Professor Peter Higgs awarded The Nobel Prize in Physics 2013
Professor Peter Higgs Emeritus Professor of Theoretical Physics at the University of Edinburgh has been awarded The Nobel Prize in Physics 2013 jointly with Francois Englert, a Professor from Belgium.
According to Twitter Professor Higgs is off on holiday…
— Ian Sample (@iansample) October 8, 2013
The University of Edinburgh website quotes him as follows:-“I am overwhelmed to receive this award and thank the Royal Swedish Academy. I would also like to congratulate all those who have contributed to the discovery of this new particle and to thank my family, friends and colleagues for their support. I hope this recognition of fundamental science will help raise awareness of the value of blue-sky research.”
Professor Timothy O’Shea the Principal of University of Edinburgh said:-“We are delighted at the news of this Nobel Prize award and congratulate Professor Peter Higgs on his achievement. The discovery of the Higgs particle will underpin the next generation of physics research, and this accolade is worthy recognition of its significance. Professor Higgs’ work will continue to inspire scientists at Edinburgh and beyond.”
The joint award is made in recognition of the ‘theoretical discovery of a mechanism that contributes to our understanding of the origin of mass of subatomic particles, and which recently was confirmed through the discovery of the predicted fundamental particle, by the ATLAS and CMS experiments at CERN’s Large Hadron Collider.”
In 1964 they worked separately on the same theory which they each proposed independently. Englert worked along with Robert Brout who has since died.
Their theory is a central part of the Standard Model of particle physics that describes how the world is constructed. According to the Standard Model everything from flowers and people to stars and planets consists of just a few building blocks: matter particles. These particles are governed by forced mediated by force particles that make sure everything works as it should.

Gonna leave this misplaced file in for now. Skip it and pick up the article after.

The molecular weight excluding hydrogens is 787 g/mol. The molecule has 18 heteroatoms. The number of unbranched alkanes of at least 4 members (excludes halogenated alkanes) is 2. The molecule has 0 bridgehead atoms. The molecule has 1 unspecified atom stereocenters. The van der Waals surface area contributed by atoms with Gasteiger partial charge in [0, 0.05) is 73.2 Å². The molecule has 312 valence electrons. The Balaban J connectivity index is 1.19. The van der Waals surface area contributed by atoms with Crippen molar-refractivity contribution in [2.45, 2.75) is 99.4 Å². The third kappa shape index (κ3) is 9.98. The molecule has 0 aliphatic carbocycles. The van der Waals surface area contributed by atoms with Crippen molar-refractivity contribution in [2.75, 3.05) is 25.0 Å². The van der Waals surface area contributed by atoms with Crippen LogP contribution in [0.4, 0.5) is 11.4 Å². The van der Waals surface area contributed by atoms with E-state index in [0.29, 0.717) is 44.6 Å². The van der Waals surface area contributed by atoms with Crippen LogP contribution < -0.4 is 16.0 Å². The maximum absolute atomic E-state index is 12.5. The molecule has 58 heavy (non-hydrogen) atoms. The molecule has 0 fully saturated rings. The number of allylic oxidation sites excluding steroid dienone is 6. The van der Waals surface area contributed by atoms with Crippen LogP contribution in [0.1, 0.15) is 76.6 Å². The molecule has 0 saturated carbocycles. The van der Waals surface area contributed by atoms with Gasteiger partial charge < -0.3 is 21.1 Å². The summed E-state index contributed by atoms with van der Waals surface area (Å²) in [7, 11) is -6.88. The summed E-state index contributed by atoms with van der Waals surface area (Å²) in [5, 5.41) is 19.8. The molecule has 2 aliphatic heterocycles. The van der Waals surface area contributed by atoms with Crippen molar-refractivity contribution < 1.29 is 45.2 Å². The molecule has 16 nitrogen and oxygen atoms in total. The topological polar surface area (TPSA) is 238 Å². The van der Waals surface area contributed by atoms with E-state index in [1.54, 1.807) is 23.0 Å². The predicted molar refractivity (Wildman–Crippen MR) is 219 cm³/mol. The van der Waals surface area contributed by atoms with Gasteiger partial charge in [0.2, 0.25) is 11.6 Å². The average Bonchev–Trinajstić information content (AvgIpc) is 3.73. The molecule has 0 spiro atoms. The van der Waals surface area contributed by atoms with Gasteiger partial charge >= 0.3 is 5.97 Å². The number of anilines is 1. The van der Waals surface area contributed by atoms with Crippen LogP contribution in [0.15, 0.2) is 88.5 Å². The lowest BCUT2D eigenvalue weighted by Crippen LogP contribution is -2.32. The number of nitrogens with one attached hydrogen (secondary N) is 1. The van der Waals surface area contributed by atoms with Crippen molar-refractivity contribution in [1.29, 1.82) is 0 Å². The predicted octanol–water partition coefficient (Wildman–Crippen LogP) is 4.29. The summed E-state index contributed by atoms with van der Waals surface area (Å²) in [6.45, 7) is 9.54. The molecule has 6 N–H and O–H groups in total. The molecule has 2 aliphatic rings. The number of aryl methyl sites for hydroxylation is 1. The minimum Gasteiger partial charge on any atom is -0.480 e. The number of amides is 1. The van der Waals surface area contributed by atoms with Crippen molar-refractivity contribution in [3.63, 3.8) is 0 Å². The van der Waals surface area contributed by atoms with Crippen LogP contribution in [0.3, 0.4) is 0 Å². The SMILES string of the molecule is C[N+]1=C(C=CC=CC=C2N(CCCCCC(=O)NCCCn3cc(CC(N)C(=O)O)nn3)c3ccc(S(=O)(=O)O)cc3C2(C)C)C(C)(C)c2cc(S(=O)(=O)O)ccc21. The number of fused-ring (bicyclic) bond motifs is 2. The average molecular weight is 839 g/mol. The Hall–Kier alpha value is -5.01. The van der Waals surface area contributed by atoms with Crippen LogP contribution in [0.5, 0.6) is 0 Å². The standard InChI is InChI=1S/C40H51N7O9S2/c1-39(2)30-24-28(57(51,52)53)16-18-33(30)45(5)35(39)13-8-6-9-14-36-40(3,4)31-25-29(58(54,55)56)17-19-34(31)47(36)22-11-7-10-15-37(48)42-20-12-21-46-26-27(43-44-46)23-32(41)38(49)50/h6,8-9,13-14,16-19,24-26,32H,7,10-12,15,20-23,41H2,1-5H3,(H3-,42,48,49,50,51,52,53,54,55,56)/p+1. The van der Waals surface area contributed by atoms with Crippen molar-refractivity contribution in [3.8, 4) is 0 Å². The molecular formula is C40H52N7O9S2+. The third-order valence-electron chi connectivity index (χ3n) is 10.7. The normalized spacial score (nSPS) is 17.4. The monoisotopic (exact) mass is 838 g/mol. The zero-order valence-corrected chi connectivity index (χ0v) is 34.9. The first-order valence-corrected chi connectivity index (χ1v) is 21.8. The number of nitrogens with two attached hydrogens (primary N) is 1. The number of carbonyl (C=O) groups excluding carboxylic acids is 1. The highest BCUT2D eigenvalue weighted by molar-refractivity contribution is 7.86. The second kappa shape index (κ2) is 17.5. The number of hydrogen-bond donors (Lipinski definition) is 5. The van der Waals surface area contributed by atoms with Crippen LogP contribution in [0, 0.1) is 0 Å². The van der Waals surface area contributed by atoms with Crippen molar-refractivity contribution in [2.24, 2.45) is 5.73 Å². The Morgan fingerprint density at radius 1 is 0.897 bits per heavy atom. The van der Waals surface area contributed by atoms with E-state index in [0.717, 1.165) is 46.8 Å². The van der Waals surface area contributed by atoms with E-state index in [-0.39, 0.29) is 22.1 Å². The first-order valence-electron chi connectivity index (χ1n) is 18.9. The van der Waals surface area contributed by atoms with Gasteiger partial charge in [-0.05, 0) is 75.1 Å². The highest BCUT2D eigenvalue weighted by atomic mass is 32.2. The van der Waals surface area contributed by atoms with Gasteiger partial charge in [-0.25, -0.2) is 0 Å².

The entire Standard Model also rests on the existence of a special kind of particle: the Higgs particle. This particle originates from an invisible field that fills up all space. Even when the universe seems empty this field is there. Without it we would not exist because it is from contact with the field that particles acquire mass. The theory proposed by Englert and Higgs describes this process.
Professor Higgs was presented with the Edinburgh Award in 2011 by The City of Edinburgh Council in recognition of his achievements.
Council Leader Andrew Burns added his voice to the many congratulations this morning:-
Great news re- Peter Higgs & the Nobel Prize in Physics … met him briefly when he received the 2011 Edinburgh Award: a very gracious man.
— Cllr. Andrew D Burns (@AndrewDBurns) October 8, 2013
The Nobel Prize is worth 8 million SEK which converts to around £750,000 which Professor Higgs will share with Professor Englert.